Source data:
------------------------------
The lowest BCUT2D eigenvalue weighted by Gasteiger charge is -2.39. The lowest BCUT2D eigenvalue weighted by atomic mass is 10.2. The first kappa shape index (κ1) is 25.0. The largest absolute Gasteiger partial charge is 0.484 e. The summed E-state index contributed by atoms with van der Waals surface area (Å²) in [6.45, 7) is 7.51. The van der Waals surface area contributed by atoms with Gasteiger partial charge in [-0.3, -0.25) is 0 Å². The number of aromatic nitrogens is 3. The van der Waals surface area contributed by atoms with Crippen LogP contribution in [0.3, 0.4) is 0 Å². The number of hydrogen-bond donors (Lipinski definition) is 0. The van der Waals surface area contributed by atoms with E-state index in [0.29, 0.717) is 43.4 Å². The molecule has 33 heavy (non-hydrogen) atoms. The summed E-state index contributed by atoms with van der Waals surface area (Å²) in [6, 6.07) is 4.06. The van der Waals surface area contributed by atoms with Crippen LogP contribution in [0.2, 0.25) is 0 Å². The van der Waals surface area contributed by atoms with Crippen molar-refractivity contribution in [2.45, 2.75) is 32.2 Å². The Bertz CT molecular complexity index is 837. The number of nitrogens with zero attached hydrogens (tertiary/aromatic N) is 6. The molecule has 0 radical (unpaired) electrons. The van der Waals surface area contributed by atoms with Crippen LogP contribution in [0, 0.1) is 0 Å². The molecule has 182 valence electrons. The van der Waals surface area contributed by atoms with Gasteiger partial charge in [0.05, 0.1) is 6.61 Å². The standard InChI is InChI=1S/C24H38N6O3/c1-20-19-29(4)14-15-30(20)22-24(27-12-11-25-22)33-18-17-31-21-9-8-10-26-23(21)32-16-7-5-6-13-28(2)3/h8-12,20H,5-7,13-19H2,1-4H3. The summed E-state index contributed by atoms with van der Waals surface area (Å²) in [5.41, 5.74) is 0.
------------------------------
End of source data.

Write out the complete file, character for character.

The lowest BCUT2D eigenvalue weighted by Gasteiger charge is -2.39. The lowest BCUT2D eigenvalue weighted by atomic mass is 10.2. The first kappa shape index (κ1) is 25.0. The largest absolute Gasteiger partial charge is 0.484 e. The summed E-state index contributed by atoms with van der Waals surface area (Å²) in [6.45, 7) is 7.51. The van der Waals surface area contributed by atoms with Gasteiger partial charge in [-0.3, -0.25) is 0 Å². The number of aromatic nitrogens is 3. The van der Waals surface area contributed by atoms with Crippen LogP contribution in [0.3, 0.4) is 0 Å². The number of hydrogen-bond donors (Lipinski definition) is 0. The van der Waals surface area contributed by atoms with E-state index in [0.29, 0.717) is 43.4 Å². The molecule has 33 heavy (non-hydrogen) atoms. The summed E-state index contributed by atoms with van der Waals surface area (Å²) in [6, 6.07) is 4.06. The van der Waals surface area contributed by atoms with Crippen LogP contribution in [0.2, 0.25) is 0 Å². The van der Waals surface area contributed by atoms with Crippen molar-refractivity contribution in [2.45, 2.75) is 32.2 Å². The Bertz CT molecular complexity index is 837. The number of nitrogens with zero attached hydrogens (tertiary/aromatic N) is 6. The molecule has 0 radical (unpaired) electrons. The van der Waals surface area contributed by atoms with Crippen LogP contribution in [0, 0.1) is 0 Å². The molecule has 182 valence electrons. The van der Waals surface area contributed by atoms with Gasteiger partial charge in [0.05, 0.1) is 6.61 Å². The standard InChI is InChI=1S/C24H38N6O3/c1-20-19-29(4)14-15-30(20)22-24(27-12-11-25-22)33-18-17-31-21-9-8-10-26-23(21)32-16-7-5-6-13-28(2)3/h8-12,20H,5-7,13-19H2,1-4H3. The summed E-state index contributed by atoms with van der Waals surface area (Å²) in [5.41, 5.74) is 0.